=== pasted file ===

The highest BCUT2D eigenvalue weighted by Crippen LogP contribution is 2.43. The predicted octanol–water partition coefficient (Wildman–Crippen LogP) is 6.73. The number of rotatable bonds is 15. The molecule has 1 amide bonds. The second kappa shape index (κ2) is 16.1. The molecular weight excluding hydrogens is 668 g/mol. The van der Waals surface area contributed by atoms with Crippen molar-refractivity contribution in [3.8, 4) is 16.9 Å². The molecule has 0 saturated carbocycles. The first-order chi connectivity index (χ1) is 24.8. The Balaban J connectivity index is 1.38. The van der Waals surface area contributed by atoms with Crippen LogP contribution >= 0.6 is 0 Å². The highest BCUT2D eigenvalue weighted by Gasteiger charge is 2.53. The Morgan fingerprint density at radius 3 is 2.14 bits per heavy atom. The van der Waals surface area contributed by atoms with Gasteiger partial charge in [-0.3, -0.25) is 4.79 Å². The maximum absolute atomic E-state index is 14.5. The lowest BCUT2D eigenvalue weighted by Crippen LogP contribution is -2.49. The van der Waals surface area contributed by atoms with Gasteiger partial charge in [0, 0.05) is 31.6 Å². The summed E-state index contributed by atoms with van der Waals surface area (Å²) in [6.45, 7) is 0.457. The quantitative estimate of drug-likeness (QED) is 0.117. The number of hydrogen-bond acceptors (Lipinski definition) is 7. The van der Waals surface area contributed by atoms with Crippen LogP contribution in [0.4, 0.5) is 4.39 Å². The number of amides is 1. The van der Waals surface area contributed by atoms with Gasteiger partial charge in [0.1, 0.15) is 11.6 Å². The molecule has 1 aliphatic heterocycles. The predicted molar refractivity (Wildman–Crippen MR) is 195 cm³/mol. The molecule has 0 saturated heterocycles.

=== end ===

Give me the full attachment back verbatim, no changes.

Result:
The highest BCUT2D eigenvalue weighted by Crippen LogP contribution is 2.43. The predicted octanol–water partition coefficient (Wildman–Crippen LogP) is 6.73. The number of rotatable bonds is 15. The molecule has 1 amide bonds. The second kappa shape index (κ2) is 16.1. The molecular weight excluding hydrogens is 668 g/mol. The van der Waals surface area contributed by atoms with Crippen molar-refractivity contribution in [3.8, 4) is 16.9 Å². The molecule has 0 saturated carbocycles. The first-order chi connectivity index (χ1) is 24.8. The Balaban J connectivity index is 1.38. The van der Waals surface area contributed by atoms with Crippen LogP contribution >= 0.6 is 0 Å². The highest BCUT2D eigenvalue weighted by Gasteiger charge is 2.53. The Morgan fingerprint density at radius 3 is 2.14 bits per heavy atom. The van der Waals surface area contributed by atoms with Gasteiger partial charge in [-0.3, -0.25) is 4.79 Å². The maximum absolute atomic E-state index is 14.5. The lowest BCUT2D eigenvalue weighted by Crippen LogP contribution is -2.49. The van der Waals surface area contributed by atoms with Gasteiger partial charge in [0, 0.05) is 31.6 Å². The summed E-state index contributed by atoms with van der Waals surface area (Å²) in [6.45, 7) is 0.457. The quantitative estimate of drug-likeness (QED) is 0.117. The number of hydrogen-bond acceptors (Lipinski definition) is 7. The van der Waals surface area contributed by atoms with Crippen LogP contribution in [0.4, 0.5) is 4.39 Å². The number of amides is 1. The van der Waals surface area contributed by atoms with Gasteiger partial charge in [0.1, 0.15) is 11.6 Å². The molecule has 1 aliphatic heterocycles. The predicted molar refractivity (Wildman–Crippen MR) is 195 cm³/mol. The molecule has 0 saturated heterocycles.